Wiener Medizinische Wochenschrift 03/2011; 161(11-12):305-14.
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    ABSTRACT: Recently, we have shown that high frequency electrical field stimulation (HFES) of sympathetic neurons (SN) induces nerve sprouting by up-regulation of nerve growth factor (NGF) which targets the tyrosine kinase A receptor (TrkA) in an autocrine/paracrine manner. There is increasing evidence that matrix metalloproteinase-2 (MMP-2) is not only involved in extracellular matrix (ECM) turnover but may also exert beneficial effects during neuronal growth. Therefore, this study aimed to investigate the regulation and function of MMP-2 and its major activator membrane type 1-matrix metalloproteinase (MT1-MMP) as well its inhibitor TIMP-1 in SN under conditions of HFES. Moreover, we analyzed molecular mechanisms of the beneficial effect of losartan, an angiotensin II type I receptor (AT-1)blocker on HFES-induced nerve sprouting. Cell cultures of SN from the superior cervical ganglia (SCG) of neonatal rats were electrically stimulated for 48 h with a frequency of 5 or 50 Hz. HFES increased MMP-2 and MT1-MMP mRNA and protein expression, whereas TIMP-1 expression remained unchanged. Under conditions of HFES, we observed a shift from pro- to active-MMP-2 indicating an increase in MMP-2 enzyme activity. Specific pharmacological MMP-2 inhibition contributed to an increase in pro-NGF amount in the cell culture supernatant and significantly reduced HFES-induced neurite outgrowth. Losartan abolished HFES-induced nerve sprouting in a significant manner by preventing HFES-induced NGF, MMP-2, and MT1-MMP up-regulation. In summary, specific MMP-2 blockade prevents sympathetic nerve sprouting (SNS) by inhibition of pro-NGF conversion while losartan abolishes HFES-induced SNS by reducing total NGF, MMP-2 and MT1-MMP expression.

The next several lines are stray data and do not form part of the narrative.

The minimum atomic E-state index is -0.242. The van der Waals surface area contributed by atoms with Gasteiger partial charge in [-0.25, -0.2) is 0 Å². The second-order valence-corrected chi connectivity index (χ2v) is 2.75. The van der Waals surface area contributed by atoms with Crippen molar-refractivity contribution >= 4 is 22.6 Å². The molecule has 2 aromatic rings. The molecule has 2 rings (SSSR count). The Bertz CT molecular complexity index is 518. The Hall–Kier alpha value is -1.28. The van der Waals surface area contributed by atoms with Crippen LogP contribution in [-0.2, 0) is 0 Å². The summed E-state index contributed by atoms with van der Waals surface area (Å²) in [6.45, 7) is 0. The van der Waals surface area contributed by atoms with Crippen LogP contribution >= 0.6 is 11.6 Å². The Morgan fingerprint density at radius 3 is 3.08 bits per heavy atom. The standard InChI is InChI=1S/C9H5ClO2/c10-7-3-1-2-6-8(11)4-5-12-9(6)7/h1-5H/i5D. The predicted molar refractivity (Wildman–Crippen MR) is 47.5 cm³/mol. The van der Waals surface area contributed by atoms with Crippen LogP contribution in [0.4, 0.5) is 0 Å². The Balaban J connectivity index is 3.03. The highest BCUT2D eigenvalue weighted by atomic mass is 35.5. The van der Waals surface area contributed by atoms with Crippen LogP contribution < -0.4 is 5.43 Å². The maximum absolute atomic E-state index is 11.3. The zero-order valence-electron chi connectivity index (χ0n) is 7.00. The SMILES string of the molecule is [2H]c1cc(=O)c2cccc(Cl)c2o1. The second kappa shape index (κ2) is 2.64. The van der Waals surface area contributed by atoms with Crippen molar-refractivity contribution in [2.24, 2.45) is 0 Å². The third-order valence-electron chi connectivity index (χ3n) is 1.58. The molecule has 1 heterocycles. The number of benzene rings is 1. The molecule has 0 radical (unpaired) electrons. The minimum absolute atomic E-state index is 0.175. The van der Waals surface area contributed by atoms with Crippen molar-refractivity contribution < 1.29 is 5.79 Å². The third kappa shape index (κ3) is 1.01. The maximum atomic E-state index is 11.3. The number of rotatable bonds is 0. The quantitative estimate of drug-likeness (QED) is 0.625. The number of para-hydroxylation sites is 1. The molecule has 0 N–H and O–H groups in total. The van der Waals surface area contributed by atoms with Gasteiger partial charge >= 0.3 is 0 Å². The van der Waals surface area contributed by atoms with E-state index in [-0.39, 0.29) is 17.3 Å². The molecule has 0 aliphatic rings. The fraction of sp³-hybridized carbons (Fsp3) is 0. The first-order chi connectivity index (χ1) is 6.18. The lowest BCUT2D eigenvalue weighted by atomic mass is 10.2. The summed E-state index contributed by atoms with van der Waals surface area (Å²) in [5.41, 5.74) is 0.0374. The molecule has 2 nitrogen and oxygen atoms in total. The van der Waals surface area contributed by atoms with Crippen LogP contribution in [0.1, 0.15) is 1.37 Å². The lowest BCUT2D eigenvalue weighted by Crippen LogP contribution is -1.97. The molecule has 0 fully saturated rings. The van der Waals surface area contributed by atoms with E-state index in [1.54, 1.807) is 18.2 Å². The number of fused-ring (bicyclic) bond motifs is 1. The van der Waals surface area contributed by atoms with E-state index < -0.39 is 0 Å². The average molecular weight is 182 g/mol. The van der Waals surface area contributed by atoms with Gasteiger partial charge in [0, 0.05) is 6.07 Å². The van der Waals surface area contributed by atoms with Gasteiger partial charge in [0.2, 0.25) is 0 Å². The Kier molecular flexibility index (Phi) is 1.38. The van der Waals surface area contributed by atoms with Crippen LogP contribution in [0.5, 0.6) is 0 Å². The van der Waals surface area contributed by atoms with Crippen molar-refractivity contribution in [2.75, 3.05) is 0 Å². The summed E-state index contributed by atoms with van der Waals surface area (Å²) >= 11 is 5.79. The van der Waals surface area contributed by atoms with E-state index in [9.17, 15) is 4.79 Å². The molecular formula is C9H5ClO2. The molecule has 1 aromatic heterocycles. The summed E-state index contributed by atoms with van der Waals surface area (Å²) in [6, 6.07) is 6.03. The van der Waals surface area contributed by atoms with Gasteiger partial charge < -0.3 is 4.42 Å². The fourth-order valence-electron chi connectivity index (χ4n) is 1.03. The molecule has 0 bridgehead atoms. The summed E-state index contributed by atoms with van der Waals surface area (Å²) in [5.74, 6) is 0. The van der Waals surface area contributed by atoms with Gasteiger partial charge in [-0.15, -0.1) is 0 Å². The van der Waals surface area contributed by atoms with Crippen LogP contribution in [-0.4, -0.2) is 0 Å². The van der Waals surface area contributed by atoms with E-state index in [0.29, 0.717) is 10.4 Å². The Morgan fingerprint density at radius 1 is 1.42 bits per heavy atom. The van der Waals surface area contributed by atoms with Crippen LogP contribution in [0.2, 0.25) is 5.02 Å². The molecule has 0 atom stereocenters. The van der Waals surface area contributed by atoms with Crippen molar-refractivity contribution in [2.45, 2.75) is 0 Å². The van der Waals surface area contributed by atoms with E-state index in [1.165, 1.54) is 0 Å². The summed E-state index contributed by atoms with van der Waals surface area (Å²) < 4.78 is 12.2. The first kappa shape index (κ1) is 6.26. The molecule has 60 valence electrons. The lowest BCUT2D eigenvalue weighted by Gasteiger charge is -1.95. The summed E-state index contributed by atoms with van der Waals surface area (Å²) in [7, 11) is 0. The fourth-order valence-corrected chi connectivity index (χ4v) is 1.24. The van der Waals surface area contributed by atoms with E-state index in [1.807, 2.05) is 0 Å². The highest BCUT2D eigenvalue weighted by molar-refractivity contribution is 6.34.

Cellular and Molecular Neurobiology 01/2011; 31(1):17-25. · 2.29 Impact Factor
  • Christian Brinkmann, Robert H. G. Schwinger, Klara Brixius